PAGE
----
High Street los­ing 14 shops ev­ery sin­gle day

Alarm­ing sta­tis­tics of re­tail cri­sis driv­ing push to ‘rein­vent’ city cen­tres

Western Morning News (Saturday) - - Front Page - BY KEITH ROS­SITER

High street shops closed at a rate of around 14 a day in the first half of the year, while open­ings were down a third, a new re­port sug­gests.

Re­tail­ers are bat­tling the worst trad­ing con­di­tions for five years, with the growth of in­ter­net shop­ping and busi- ness rates blamed for the chal­leng­ing cli­mate.

But across the West­coun­try, towns and cities are seek­ing to rein­vent the high street by fo­cus­ing on leisure, en­ter­tain­ment and so­cial­is­ing where mere shop­ping has failed.

A study of 500 high streets found 2,692 stores na­tion­ally had van­ished in the first six month of the year – roughly 14 a day. The is­sue has been com­pounded by a dra­matic fall in the num­ber of open­ings, from 2,342 in the first six months of last year, to 1,569 this year.

Tim Jones, chair­man of the South West Busi­ness Coun­cil, said the gov­ern­ment needed to tackle the is­sue of busi­ness rates, which fall more heav­ily on high street traders than on the dis­tri­bu­tion cen­tres of firms such as Ama­zon. But Mr Jones said lo­cal au­thor­i­ties would also have to bite the bul­let and re­form car park­ing charges – one of the main earn­ers for coun­cils.

High street shops closed at a rate of around 14 a day in the first half of the year, while open­ings were down a third, a new re­port sug­gests.

Re­tail­ers are bat­tling the worst trad­ing con­di­tions for five years, with the growth of in­ter­net shop­ping and busi­ness rates blamed for the chal­leng­ing cli­mate.

But across the West­coun­try, towns and cities are seek­ing to rein­vent the high street by fo­cus­ing on leisure, en­ter­tain­ment and so­cial­is­ing where mere shop­ping has failed.

A study of 500 high streets by ac­coun­tants Price­wa­ter­house­Coop­ers and the Lo­cal Data Com­pany found 2,692 stores na­tion­ally had van­ished in the first six month of the year – roughly 14 a day.

The rate is sim­i­lar to the same pe­riod in 2017, al­though there has been a dra­matic fall in the num­ber of open­ings, from 2,342 new shops in the first six months of last year, to 1,569 this year.

Tim Jones, chair­man of the South West Busi­ness Coun­cil, said: “The im­pact is pre­dom­i­nantly with na­tional re­tail out­lets rather than more lo­cal or re­gional op­er­a­tions.

“In some in in­stances we are find­ing that the gaps left by the na­tion­als are be­ing filled by lo­cal traders. As the cost of re­tail rents re­duces, it is open­ing up some in­ter­est­ing op­por­tu­ni­ties for lo­cal traders.”

He said the gov­ern­ment needed to tackle the is­sue of busi­ness rates, which fall more heav­ily on high street traders than they do on the out-of-town dis­tri­bu­tion cen­tres of com­pa­nies such as Ama­zon.

But Mr Jones said lo­cal au­thor­i­ties would also have to bite the bul­let and re­form car park­ing charges – one of the main earn­ers for many coun­cils.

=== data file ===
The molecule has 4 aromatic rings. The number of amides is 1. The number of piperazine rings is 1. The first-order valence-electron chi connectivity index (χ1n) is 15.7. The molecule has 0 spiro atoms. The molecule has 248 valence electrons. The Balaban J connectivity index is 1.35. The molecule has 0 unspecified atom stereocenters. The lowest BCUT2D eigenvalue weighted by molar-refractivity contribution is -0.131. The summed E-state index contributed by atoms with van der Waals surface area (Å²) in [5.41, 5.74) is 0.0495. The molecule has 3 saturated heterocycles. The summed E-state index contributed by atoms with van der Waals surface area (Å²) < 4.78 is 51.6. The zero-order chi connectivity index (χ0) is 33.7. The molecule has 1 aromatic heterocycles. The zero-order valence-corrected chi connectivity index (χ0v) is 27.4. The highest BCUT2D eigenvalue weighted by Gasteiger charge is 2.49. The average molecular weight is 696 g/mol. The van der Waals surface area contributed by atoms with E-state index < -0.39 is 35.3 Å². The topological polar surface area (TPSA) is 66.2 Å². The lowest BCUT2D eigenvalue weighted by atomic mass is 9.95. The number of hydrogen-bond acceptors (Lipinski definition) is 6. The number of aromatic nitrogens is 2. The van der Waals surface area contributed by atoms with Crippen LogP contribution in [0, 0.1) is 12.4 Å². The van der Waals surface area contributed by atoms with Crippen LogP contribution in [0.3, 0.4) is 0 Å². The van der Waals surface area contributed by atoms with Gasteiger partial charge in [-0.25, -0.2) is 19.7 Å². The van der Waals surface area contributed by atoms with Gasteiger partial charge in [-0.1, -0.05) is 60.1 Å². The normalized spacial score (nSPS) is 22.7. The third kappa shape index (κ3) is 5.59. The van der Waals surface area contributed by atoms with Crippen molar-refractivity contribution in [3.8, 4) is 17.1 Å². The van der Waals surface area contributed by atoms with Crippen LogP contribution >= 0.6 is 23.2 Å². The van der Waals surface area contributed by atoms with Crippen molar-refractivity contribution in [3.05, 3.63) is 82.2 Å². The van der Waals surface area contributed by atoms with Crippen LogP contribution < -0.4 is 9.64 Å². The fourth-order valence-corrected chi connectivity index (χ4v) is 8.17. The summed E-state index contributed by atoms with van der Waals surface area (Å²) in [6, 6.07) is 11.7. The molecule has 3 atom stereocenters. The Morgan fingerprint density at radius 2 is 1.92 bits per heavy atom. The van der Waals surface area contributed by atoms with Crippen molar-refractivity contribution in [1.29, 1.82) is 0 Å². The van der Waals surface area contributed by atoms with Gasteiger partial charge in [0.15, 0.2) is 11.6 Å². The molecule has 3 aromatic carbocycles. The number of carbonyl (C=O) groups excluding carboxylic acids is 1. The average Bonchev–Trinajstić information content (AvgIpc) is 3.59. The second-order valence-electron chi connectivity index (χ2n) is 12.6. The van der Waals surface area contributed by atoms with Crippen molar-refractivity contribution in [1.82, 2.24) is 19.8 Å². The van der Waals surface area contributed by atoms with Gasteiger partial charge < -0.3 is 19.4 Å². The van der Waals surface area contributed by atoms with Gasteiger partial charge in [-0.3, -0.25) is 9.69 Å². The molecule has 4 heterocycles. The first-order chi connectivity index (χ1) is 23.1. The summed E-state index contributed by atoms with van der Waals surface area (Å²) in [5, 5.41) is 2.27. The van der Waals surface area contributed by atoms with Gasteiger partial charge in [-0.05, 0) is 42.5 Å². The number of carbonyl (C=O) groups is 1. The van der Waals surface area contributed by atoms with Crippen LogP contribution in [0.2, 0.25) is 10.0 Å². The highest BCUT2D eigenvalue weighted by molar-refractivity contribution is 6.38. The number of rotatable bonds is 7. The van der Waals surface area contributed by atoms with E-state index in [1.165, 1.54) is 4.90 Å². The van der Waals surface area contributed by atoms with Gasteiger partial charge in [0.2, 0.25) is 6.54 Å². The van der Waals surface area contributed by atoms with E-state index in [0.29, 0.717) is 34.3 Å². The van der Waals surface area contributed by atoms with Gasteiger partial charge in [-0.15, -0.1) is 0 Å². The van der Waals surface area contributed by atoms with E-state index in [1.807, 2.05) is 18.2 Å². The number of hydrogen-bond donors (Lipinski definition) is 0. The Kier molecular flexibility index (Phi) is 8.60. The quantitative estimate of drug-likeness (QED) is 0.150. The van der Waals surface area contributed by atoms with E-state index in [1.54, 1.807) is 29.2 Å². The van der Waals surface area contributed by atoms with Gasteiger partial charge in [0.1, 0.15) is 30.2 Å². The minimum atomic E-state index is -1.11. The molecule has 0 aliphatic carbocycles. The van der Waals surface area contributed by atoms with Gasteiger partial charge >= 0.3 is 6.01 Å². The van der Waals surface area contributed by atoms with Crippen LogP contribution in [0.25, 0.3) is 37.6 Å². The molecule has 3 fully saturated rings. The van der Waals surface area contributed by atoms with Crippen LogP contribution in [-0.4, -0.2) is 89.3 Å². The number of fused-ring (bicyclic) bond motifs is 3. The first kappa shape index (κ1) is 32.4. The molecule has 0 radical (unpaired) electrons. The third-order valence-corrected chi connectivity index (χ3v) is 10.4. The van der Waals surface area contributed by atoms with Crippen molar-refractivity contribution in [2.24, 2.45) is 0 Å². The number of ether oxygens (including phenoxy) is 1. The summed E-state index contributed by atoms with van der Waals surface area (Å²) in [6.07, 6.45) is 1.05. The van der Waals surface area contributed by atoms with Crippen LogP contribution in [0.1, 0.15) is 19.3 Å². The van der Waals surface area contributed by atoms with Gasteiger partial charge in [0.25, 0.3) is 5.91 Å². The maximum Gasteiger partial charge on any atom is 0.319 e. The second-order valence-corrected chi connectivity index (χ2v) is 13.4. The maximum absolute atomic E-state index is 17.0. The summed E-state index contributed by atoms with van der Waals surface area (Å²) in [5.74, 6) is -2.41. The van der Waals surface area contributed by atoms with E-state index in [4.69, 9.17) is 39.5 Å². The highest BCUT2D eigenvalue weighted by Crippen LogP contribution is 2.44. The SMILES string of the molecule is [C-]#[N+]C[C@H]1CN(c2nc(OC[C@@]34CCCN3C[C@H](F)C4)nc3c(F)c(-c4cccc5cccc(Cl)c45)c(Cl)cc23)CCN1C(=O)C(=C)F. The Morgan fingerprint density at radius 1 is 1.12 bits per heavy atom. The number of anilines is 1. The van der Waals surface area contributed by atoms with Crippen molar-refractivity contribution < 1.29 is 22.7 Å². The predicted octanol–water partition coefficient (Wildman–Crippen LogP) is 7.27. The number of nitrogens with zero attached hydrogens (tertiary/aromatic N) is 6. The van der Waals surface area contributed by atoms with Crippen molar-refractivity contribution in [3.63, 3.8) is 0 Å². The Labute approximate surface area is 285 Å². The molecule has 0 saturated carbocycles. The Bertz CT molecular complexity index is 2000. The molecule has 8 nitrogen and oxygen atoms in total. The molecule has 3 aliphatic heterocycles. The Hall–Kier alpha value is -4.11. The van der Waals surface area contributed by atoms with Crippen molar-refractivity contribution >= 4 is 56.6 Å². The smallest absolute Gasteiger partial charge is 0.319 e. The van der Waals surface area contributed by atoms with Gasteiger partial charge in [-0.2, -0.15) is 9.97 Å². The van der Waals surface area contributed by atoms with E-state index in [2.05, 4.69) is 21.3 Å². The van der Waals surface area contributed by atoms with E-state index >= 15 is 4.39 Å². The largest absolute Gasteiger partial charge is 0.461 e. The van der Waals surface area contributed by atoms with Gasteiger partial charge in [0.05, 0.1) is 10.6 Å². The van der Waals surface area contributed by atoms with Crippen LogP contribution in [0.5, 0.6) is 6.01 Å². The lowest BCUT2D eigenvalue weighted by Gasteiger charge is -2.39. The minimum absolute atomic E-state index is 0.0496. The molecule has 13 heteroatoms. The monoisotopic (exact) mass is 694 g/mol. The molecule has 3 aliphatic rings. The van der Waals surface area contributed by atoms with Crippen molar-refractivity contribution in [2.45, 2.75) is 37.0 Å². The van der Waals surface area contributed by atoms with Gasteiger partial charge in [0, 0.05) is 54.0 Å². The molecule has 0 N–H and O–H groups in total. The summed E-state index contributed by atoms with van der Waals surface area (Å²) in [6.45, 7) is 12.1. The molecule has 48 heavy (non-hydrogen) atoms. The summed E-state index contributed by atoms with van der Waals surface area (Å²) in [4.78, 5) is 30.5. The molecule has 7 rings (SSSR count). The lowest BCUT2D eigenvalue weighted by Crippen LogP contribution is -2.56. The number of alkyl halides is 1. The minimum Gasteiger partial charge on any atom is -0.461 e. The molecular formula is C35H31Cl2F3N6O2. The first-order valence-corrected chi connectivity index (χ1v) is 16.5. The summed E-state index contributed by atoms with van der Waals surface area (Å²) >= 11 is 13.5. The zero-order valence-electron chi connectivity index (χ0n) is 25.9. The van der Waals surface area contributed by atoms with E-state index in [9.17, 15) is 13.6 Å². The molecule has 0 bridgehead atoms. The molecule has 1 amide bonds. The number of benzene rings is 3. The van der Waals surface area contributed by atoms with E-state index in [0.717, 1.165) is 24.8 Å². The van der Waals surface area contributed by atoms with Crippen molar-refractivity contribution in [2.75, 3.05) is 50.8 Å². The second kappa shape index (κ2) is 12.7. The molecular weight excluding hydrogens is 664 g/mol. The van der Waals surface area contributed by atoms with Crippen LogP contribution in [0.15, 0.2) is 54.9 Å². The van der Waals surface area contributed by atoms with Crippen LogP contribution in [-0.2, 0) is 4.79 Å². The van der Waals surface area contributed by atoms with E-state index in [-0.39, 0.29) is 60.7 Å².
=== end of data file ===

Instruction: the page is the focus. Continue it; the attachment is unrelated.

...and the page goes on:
Steve Hughes, chief ex­ec­u­tive of Ply­mouth City Cen­tre Com­pany, the city’s busi­ness im­prove­ment dis­trict, said new leisure and res­i­den­tial de­vel­op­ments would help to com­bat the de­cline.

£150 mil­lion of new in­vest­ment in­cludes the Drake’s Leisure com­plex, with an Imax cin­ema and restau­rants, and The Box, Ply­mouth’s new cul­ture hub, which is ex­pected to at­tract 300,000 vis­i­tors a year when it opens in 2020.

Mean­while, the old Derry’s Cross site is un­der­go­ing a £50 mil­lion re­de­vel­op­ment, and Ur­ban Splash has an­nounced plans to re­de­velop the Civic Cen­tre in Ply­mouth as homes, bring­ing more peo­ple to live in the city.

“City and town cen­tres are chang­ing and need to di­ver­sify, but we are lucky that we have a for­ward-think­ing coun- cil,” Mr Hughes said. He added that al­though on­line shop­ping was a threat to the high street, it still rep­re­sented only about 17% of sales.

Ann Hunter, man­ager of InEx­eter, the city’s busi­ness im­prove­ment dis­trict, said: “We are see­ing many more of our

‘City and town cen­tres are chang­ing and need to di­ver­sify’

Steve Hughes, Ply­mouth City Cen­tre

re­tail­ers de­vel­op­ing the ser­vice as­pect of their busi­nesses, by of­fer­ing ap­point­ments with stylists and spe­cial­ists to help find the per­fect item.

“InEx­eter is do­ing the same for the city cen­tre by pro­duc­ing and sup­port­ing lots of events and ex­pe­ri­ences, draw- ing peo­ple into the city and giv­ing them a spe­cial ex­pe­ri­ence.

“We have our first full day Christ­mas light switch on event coming up soon on the Novem­ber 18 and a se­ries of other events and en­ter­tain­ment lead­ing up to Christ­mas.

“We are lucky to be part of a grow­ing city with a strong econ­omy.

“Re­tail­ers and restau­ra­teurs con­tinue to in­vest in the city and we are see­ing new busi­ness open­ings all the time, with very lim­ited va­cant units.”

An Ex­eter City Coun­cil spokesman said: “Un­like other cities which are strug­gling, Ex­eter re­mains a strong re­tail des­ti­na­tion. Foot­fall in the city con­tin­ues to be strong and that is re­flected in the City Cen­tre be­ing ranked in the UK’s top 1% of all UK re­tail cen­tres.”

High streets are forced to look for imag­i­na­tive ways of boost­ing foot­fall as shop­pers in­creas­ingly turn to the in­ter­net

Newspapers in English

Newspapers from UK

© PressReader. All rights reserved.